Bath oil can be added to the tube after the patient has soaked for 15-20 minutes in order to seal the moisture in the hydrated skin. However, patients usually add bath oil before entering the tube and this creates a film of oil over the skin, which can reduce the penetration of water into the stratum corneum and decrease the effectiveness of the soak and smear technique [7]. In line with this observation, a recent pragmatic open label trial, which randomized 483 children (aged 1-11 years) with atopic dermatitis to regular use for 12 months oily or oat-based emollient bath additives versus no bath additives, found no evidence of clinical benefit from including emollient bath additives in addition to standard topical eczema management strategy [8].

The question whether the addition of salts and non-irritating, non-sensitizing substances to water baths can improve skin care and long-term maintenance in children with AD remains unanswered.

Clinical Scenario

A 12-year-old Nigerian girl with eczema since infancy, diagnosed with Atopic Dermatitis (AD) associated with asthma and allergy to multiple inhalant allergens. Due to a progressive worsening eczema her sleep was seriously disturbed with consequent compromised school attendance. She was admitted to our Clinic for “progressively worsening of atopic dermatitis and severely quality of life disturbing itching”.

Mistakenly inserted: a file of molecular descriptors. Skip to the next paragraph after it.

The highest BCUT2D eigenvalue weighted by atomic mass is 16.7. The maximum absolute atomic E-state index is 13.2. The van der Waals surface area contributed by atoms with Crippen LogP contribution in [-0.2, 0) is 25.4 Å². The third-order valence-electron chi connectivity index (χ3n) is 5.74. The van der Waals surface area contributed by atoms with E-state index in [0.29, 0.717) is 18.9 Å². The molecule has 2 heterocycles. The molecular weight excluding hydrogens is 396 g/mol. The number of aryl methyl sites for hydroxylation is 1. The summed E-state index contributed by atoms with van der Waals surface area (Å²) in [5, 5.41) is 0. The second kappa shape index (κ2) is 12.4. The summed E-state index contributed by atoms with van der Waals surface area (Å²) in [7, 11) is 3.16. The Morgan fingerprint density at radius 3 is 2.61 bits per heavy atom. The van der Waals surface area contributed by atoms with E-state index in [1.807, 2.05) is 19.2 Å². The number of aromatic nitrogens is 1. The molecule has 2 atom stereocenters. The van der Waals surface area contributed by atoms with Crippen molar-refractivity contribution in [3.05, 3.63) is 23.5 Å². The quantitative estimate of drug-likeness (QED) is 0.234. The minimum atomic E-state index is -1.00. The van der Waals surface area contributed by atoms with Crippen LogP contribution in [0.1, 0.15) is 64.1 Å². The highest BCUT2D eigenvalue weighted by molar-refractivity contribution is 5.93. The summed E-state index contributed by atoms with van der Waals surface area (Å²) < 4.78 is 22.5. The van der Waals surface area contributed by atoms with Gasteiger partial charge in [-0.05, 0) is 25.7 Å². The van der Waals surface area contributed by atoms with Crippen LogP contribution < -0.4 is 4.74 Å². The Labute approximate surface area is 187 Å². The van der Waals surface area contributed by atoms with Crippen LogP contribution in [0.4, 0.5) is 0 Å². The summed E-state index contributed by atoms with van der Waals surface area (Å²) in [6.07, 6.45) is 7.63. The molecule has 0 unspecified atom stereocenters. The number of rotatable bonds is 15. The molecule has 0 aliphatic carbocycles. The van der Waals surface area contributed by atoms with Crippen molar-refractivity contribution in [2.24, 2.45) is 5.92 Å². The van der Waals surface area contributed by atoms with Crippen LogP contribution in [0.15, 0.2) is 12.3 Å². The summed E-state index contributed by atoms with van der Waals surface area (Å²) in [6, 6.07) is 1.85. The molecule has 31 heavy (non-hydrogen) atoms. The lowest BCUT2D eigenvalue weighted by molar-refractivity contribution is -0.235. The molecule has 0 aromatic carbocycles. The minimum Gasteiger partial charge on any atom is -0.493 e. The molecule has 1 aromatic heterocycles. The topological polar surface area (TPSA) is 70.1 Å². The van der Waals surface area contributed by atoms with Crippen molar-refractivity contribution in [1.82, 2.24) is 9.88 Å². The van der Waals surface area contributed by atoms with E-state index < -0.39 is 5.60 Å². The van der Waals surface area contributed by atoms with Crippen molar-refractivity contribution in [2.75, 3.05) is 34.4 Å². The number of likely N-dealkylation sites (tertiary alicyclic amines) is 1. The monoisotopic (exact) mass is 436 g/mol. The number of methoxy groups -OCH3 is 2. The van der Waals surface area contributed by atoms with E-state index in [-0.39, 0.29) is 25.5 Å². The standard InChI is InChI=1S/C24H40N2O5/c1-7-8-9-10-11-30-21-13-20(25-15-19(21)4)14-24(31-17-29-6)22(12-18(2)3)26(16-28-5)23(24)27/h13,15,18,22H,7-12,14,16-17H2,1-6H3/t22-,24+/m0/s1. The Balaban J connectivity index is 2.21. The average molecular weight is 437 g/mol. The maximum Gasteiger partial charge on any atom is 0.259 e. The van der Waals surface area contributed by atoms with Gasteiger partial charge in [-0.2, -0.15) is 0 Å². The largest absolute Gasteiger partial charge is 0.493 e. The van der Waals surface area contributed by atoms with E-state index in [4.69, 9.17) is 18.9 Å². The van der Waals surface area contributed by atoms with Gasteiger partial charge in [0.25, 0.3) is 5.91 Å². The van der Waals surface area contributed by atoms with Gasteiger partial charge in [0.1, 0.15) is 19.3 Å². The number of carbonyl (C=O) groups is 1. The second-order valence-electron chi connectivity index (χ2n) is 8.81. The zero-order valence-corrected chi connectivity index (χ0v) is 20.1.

At physical examination, she presented with dry skin all over her body and lichenification on the flexor surface of both elbows and knee joints, as well as on the inguinal and lumbar regions. The mean Scoring Atopic Dermatitis (SCORAD) score at baseline was 82 (severe diseases if SCORAD > 50). As long as the home run treatment with moisturizers and topical corticosteroid had not raised any results, we decided to start a soak and smear treatment7 and the wet-wrap therapy in addition to the topical treatment [9].

In practice, prior to any topical treatment we decided to bath the girl in a tube for 15-20 minutes using a dose of plane water sufficient to cover the entire body surface with the addition of 60 g of a new salt solution containing MgCl, MgSO4, NaCl, urea, and allantoin (Idrocristalli Envicon®, Envicon Medical Italy).

Without drying the skin we than used the wet-wrap therapy [9]. This consisted first in the application on flared skin areas for 2 times a day of a topical corticosteroid (0.05% fluticasone cream, Flixoderm®., GSK) together with a the correct amount [10] of a physiologic lipidbased barrier repair emollient [11] containing an equimolar ratio of ceramide, cholesterol and ≥1 fatty acids, as well as hyaluronic acid, plus another emollient containing glycyrrhetinic acid and vitis vinifera (Envicer3® and Enviplus®, Envicon Medical Italy). Secondly, we cutted the tubular bandages (cotton wool-Envitube®, Envicon Medical Italy) to fit arms, legs, and trunk (Figure 1) and moistened them in the same warmed saline water used for the bath before application onto the patient’s skin. Two other layers of dry tubular bandages were then fitted over the previous layer and kept in place for 11-12 hours. This “global topical strategy” resulted in an evident clinical improvement of the lesions confirmed by a mean SCORAD of 37 one week later (Figure 2a, 2b).